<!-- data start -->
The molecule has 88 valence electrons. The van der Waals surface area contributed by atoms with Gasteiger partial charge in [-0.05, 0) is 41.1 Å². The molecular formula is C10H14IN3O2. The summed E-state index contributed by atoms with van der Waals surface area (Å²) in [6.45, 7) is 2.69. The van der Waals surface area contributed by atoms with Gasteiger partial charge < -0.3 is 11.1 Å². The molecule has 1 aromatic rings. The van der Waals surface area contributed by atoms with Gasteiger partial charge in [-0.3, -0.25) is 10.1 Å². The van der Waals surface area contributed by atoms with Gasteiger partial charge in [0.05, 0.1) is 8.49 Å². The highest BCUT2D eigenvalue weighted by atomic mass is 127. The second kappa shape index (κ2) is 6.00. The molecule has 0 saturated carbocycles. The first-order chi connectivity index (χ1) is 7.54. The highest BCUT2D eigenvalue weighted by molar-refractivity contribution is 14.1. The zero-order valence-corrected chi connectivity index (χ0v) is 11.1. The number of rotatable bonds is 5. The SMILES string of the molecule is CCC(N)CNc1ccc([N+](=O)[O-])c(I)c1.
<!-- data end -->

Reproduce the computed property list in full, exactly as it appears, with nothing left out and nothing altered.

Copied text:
The molecule has 88 valence electrons. The van der Waals surface area contributed by atoms with Gasteiger partial charge in [-0.05, 0) is 41.1 Å². The molecular formula is C10H14IN3O2. The summed E-state index contributed by atoms with van der Waals surface area (Å²) in [6.45, 7) is 2.69. The van der Waals surface area contributed by atoms with Gasteiger partial charge < -0.3 is 11.1 Å². The molecule has 1 aromatic rings. The van der Waals surface area contributed by atoms with Gasteiger partial charge in [-0.3, -0.25) is 10.1 Å². The van der Waals surface area contributed by atoms with Gasteiger partial charge in [0.05, 0.1) is 8.49 Å². The highest BCUT2D eigenvalue weighted by atomic mass is 127. The second kappa shape index (κ2) is 6.00. The molecule has 0 saturated carbocycles. The first-order chi connectivity index (χ1) is 7.54. The highest BCUT2D eigenvalue weighted by molar-refractivity contribution is 14.1. The zero-order valence-corrected chi connectivity index (χ0v) is 11.1. The number of rotatable bonds is 5. The SMILES string of the molecule is CCC(N)CNc1ccc([N+](=O)[O-])c(I)c1.